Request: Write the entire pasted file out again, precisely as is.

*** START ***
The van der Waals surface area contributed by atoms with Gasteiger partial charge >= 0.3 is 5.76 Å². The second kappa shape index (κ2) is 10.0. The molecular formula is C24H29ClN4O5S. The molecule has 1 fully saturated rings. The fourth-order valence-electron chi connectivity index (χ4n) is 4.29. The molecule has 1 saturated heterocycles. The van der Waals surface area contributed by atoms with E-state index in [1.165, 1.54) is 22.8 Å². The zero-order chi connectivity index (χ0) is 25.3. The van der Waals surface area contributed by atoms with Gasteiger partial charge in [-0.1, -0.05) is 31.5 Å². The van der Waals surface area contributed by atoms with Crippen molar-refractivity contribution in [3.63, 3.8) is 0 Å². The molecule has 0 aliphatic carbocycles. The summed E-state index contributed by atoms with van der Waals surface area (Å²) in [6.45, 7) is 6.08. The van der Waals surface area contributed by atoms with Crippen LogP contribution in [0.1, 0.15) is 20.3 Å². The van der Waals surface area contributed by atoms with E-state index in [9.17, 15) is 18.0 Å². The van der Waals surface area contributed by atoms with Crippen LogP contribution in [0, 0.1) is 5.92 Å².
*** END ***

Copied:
The van der Waals surface area contributed by atoms with Gasteiger partial charge >= 0.3 is 5.76 Å². The second kappa shape index (κ2) is 10.0. The molecular formula is C24H29ClN4O5S. The molecule has 1 fully saturated rings. The fourth-order valence-electron chi connectivity index (χ4n) is 4.29. The molecule has 1 saturated heterocycles. The van der Waals surface area contributed by atoms with E-state index in [1.165, 1.54) is 22.8 Å². The zero-order chi connectivity index (χ0) is 25.3. The van der Waals surface area contributed by atoms with Gasteiger partial charge in [-0.1, -0.05) is 31.5 Å². The van der Waals surface area contributed by atoms with Crippen molar-refractivity contribution in [3.63, 3.8) is 0 Å². The molecule has 0 aliphatic carbocycles. The summed E-state index contributed by atoms with van der Waals surface area (Å²) in [6.45, 7) is 6.08. The van der Waals surface area contributed by atoms with Crippen LogP contribution in [0.1, 0.15) is 20.3 Å². The van der Waals surface area contributed by atoms with E-state index in [9.17, 15) is 18.0 Å². The van der Waals surface area contributed by atoms with Crippen LogP contribution in [0, 0.1) is 5.92 Å².